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Unwanted Mail

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Junk mail.

One day, you sift through the seemingly harmless pile of mail on your doormat to find a letter or magazine from some peculiar business that you previously didn't know exist. You look closer, and find it's addressed to you. You check your memory carefully – you didn't ask anyone to send you this rubbish, and you certainly don't need a series of non-fiction hardbacks, regardless of the price. But wait. Wasn't there a little tick box on that questionnaire you filled in last month? Were you meant to tick it to not take advantage of their offer to send you tonnes of junk mail through the post, or did it say to tick it only if you wanted the junk? You can't remember: all you know is that you've received this nonsense and you don't want it. Or do you?

How Did They Get My Address?

Don't panic – you probably gave it to them a while ago. Many forms that businesses ask you to complete in return for freebies or website registration come with some tiny text at the bottom that reads something like this:

Some lovely little companies that we're good buddies with might want us to share your contact details with them so that you can find out about their exciting offers! If you don't want to take advantage of this amazing opportunity, tick here:
No [ ]

However, what they actually mean is:

We're going to share your details with other firms to make money. Tick this minuscule box to stop us:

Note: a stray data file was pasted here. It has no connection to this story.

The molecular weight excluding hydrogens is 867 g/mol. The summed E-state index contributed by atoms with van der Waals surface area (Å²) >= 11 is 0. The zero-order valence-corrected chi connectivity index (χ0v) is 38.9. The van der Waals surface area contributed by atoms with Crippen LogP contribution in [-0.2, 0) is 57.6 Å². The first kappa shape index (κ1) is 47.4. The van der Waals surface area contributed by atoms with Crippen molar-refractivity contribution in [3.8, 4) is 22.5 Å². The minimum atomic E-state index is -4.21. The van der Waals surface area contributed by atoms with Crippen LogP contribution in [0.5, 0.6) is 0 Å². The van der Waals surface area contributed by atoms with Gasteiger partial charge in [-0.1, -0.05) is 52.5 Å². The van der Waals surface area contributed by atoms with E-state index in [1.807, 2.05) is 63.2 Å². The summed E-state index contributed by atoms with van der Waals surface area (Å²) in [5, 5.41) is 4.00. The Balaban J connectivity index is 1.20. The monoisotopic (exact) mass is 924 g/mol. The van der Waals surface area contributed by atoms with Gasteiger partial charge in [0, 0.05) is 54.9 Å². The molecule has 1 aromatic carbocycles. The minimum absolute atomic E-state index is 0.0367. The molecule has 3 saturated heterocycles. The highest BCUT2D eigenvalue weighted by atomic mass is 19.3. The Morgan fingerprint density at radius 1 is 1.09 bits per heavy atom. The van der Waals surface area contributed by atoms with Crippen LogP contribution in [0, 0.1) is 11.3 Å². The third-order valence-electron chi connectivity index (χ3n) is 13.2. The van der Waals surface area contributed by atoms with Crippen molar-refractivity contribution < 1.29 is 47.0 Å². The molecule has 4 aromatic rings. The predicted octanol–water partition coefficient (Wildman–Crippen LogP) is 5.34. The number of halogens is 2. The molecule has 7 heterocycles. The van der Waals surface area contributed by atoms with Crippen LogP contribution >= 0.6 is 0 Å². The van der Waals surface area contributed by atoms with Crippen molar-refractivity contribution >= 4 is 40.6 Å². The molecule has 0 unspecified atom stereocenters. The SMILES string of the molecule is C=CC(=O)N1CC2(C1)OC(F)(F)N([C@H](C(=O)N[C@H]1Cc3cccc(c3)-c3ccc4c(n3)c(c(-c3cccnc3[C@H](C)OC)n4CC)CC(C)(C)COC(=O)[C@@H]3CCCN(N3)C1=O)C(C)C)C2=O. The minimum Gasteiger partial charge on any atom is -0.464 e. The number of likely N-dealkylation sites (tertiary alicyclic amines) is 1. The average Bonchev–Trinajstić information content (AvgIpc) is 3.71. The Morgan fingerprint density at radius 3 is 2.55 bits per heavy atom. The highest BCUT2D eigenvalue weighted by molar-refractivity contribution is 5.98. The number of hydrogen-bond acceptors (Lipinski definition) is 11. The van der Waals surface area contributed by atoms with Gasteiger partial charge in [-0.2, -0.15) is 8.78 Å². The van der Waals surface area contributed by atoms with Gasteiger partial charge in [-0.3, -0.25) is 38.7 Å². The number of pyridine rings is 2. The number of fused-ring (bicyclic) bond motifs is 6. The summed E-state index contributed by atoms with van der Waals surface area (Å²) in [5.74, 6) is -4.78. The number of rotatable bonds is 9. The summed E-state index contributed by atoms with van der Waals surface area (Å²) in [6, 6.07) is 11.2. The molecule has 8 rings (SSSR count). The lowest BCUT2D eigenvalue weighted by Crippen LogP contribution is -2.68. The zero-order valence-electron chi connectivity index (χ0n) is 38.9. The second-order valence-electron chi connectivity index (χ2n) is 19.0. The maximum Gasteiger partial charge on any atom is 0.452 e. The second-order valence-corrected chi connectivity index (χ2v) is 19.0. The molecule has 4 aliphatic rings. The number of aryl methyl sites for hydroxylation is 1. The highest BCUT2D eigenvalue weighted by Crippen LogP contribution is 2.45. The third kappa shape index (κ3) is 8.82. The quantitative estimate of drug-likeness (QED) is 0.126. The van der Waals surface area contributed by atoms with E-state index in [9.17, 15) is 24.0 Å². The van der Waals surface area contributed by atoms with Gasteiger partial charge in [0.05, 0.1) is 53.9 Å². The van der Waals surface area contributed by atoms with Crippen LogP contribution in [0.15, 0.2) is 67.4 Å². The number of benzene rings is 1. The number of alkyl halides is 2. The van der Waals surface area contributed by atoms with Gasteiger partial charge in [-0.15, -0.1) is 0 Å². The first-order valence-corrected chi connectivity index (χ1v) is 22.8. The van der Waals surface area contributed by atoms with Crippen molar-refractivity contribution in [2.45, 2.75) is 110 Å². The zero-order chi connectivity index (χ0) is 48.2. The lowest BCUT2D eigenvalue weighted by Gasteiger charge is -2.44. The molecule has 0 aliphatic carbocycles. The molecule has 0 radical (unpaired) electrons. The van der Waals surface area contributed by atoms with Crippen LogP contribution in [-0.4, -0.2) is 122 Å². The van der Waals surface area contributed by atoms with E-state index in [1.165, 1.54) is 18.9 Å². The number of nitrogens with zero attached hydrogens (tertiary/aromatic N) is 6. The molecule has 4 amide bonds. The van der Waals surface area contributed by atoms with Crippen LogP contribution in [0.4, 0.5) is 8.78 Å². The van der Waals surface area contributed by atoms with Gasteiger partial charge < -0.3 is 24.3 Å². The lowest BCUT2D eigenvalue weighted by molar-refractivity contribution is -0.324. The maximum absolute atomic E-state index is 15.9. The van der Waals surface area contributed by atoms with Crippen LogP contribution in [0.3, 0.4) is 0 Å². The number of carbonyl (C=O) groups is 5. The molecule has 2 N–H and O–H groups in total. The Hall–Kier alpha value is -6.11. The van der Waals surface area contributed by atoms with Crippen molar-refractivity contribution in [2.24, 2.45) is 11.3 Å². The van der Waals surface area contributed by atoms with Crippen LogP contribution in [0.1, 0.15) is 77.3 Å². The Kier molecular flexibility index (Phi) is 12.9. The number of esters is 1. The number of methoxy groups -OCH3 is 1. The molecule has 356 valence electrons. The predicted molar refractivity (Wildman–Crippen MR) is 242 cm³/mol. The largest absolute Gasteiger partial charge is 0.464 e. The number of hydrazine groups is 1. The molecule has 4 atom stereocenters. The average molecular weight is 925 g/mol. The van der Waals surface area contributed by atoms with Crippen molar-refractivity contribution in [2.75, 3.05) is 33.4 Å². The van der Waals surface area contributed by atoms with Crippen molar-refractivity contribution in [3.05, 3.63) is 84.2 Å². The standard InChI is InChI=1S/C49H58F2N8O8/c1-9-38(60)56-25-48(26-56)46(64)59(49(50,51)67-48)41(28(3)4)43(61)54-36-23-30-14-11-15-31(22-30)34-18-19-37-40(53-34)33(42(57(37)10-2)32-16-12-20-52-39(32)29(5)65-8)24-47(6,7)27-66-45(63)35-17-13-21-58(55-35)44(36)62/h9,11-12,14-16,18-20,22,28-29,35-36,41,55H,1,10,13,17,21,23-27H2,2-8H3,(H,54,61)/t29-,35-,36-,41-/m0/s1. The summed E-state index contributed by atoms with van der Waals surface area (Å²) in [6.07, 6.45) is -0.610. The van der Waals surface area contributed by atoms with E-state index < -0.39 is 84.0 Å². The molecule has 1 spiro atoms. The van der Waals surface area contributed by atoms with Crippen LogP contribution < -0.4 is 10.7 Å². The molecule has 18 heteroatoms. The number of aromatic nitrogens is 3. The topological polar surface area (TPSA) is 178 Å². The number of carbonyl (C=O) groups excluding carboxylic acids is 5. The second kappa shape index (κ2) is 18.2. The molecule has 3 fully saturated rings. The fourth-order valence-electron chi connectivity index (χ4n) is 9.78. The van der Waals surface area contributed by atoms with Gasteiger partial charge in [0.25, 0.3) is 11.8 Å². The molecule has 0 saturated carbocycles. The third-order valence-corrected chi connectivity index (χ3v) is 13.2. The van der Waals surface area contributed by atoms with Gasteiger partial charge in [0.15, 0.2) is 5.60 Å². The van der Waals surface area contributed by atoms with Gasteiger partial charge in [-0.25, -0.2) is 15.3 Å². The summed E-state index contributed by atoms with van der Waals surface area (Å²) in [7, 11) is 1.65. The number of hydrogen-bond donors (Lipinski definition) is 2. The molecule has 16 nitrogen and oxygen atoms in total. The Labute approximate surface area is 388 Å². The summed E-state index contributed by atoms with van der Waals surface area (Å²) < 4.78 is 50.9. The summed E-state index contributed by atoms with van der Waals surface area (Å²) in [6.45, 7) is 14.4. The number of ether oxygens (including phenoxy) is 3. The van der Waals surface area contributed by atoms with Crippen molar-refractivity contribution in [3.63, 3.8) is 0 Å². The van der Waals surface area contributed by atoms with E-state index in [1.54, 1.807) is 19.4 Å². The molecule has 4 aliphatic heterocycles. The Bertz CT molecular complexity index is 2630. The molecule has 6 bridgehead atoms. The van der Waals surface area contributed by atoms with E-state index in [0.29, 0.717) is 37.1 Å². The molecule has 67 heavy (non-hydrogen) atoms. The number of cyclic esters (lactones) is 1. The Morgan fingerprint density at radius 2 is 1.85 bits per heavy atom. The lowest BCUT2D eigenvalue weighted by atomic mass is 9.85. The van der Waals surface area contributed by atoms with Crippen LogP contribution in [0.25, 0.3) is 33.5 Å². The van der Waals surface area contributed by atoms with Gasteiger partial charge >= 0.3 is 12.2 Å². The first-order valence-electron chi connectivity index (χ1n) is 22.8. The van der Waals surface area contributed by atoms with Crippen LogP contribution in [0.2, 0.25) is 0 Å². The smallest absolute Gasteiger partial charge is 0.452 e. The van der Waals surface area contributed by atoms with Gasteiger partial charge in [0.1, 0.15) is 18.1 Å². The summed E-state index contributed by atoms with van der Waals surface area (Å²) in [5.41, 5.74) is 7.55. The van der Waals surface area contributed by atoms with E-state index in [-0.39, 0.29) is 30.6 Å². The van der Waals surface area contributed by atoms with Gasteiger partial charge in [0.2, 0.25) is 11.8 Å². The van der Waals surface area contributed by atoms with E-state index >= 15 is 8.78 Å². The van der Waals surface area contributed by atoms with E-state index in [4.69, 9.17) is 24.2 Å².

No [ ]

It's a fair bet that some of the less careful form-fillers will miss this box, the paragraph next to it and perhaps even the page it's on. Their addresses end up being put in a big database that gets sold to all sorts of companies, who use the information to send them magazines and suchlike through the post.

Alternatively, someone you know may have given a company your details in order to either amuse or spite you, not that it makes much difference. Beware of these, as you may end up getting a bill for magazines that your friend has fraudulently ordered for you. There is, of course, an outside chance that you actually signed up to pay good money for a magazine, then forgot about it. If that's the case, there's not much this Entry can do to help you.

Of course, this doesn't explain all the unaddressed newspapers, flyers, pamphlets, takeaway menus and minicab cards that come streaming through most people's letterboxes. In the UK, some of these are delivered by the Royal Mail, who offer an opt-out scheme (see below), but others are delivered by hand on behalf of the company itself and are nigh-on impossible to avoid.